The new techno-culinary frontiers generate unprecedented gestures, rituals and opportunities for conviviality. The illustrated story of the Barilla BluRhapsody spin-off in the XL volume “The Usual but Better. The design of the 3D printed pasta”

Ingredients: durum wheat semolina, water. Description: durum wheat semolina pasta, extruded in 3D... If it weren't for the final 3D written on the elegant and precious packaging that bears the "BluRhapsody" brand. Reinventing the art of making pasta. By Barilla”, one might think of an exclusive gourmet pasta (and to all intents and purposes it is, but not only).

“On a sensorial journey where ideas take new forms and forms evoke new emotions – writes Valentina Parravicini Marketing & Manager Business Development of the brand - BluRhapsody presents a revolutionary collection of 3D printed pasta on the market, which generates a sense of wonder...

Years of study and preparation have shaped every detail, from shape to consistency, from aesthetics to flavour, creating the conditions for an unprecedented culinary experience".

The XL format volume entitledThe Usual but Better. The design of the 3D printed pasta (limited edition of 1000 copies in Italian and 500 in English) is a tribute to the art of making and reinventing pasta, a journey between creativity, design, technology, production and marketing.

The story of a project, BluRhapsody precisely, of "unique gastronomic and technological avant-garde that lends itself to being shaped by collaborations with chefs, artists, designers and enthusiasts who want to participate and create a new way of interpreting the pasta free from the mold and projected into the future" we read in the contribution of Michela Petronio RD Technology, Process, Packaging Research and Laboratories Director, Barilla.

To accompany the story and insights, the images of the photographer Roberto Savio (also responsible for the creative direction), illustrate the interpretations of the chef Beatrice Buzzi .

On food design

Food is nourishment, but also aesthetic and gustatory pleasure, a means of communication, a marketing object that must satisfy a complex, personalized and increasingly hungry market (including for pasta).

Talking about the relationship between food and design, that is, the relationship between the idea of ​​design transformation and its concrete (or speculative) results "in the specific case of pasta it does not just mean designing what we put on the plate, but also deal with everything that links the dish to the world", writes Stefano Maffei Director Master Design for Food, Poli.design Professor School of Design, Polytechnic of Milan in his introduction to the volume.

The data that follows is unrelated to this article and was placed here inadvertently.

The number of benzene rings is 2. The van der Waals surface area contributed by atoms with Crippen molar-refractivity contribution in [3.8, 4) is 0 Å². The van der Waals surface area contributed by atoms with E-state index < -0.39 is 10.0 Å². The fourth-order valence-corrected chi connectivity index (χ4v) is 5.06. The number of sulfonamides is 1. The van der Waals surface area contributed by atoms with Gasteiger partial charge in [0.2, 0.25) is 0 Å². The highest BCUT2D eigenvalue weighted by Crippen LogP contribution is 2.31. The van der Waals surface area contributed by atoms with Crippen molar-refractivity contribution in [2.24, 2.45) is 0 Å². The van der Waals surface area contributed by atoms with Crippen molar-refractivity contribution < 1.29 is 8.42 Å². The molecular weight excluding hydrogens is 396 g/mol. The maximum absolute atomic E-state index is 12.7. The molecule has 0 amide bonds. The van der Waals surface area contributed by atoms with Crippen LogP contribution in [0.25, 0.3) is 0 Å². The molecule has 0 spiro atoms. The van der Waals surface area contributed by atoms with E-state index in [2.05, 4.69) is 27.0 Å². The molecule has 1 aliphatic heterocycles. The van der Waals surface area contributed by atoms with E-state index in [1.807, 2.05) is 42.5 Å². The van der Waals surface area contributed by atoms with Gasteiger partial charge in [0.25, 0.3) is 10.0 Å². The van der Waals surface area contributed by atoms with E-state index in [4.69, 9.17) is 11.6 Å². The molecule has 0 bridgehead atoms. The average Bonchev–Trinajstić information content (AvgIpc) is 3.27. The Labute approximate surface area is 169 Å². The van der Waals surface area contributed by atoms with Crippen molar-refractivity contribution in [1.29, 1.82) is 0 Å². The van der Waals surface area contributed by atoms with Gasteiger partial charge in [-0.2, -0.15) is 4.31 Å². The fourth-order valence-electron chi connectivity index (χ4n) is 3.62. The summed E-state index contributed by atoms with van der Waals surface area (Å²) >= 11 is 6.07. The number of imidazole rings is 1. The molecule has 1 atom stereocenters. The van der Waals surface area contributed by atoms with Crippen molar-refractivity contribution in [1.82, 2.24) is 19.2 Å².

3D printing of food

“3D printing is nothing more than a sac à poche aided by a robotic plate, which moves following the instructions given, superimposing the fluid material with which it is loaded layer upon layer”, simplifies Antonio Gagliardi Head of Design & Technology BluRhapsody (and food-nerd) who since the beginning of the project has been experimenting with the potential of an activity that he defines as "digital craftsmanship": in fact 3D printing allows you to print only 9 pieces at a time, therefore the deposition must be precise, he explains.

“When we decided to investigate the technologies to create impossible pasta shapes (with traditional methods), 3D printing was immediately one of the first possibilities to explore”.

The key points, however, had to remain the ingredients (high quality durum wheat semolina and water), no binders or additional chemical agents in the dough; respect for the gastronomic principles of pasta, al dente and the intense flavor of durum wheat.

And then practical questions to resolve: "how do you stick one layer on top of the other considering that the next layer does not rest completely on the previous one? How do you prevent the format from collapsing as deposition proceeds, increasing the total weight of the format? After endless days of patiently observing four nozzles depositing a piece of spaghetti into space, the process began to work."

Collaborations with chefs (but not only) and future visions

To the aesthetic potential opened up by 3D printing, there are added nutritional ones. The BluRhapsody project, explains Michela Petronio, "also represents a unique gastronomic and technological avant-garde that lends itself to being shaped by collaborations with chefs, artists, designers and enthusiasts".

Antonio Gagliardi looks to the future: "imagine being able to design your meal not only based on taste or appearance, but also based on your specific dietary needs. With 3D printing this is no longer a distant future.

Foods can be enriched with vitamins, minerals, or even adapted to meet particular dietary restrictions, without compromising flavor or aesthetics.

The collaborative process between chefs, designers and engineers is fundamental in this exploratory journey. Together, they push the limits of what is possible, expertly blending science, technology and art. Chefs bring their deep understanding of ingredients and culinary techniques, designers offer a unique aesthetic vision, while engineers provide the technological knowledge to transform creative visions into tangible realities.”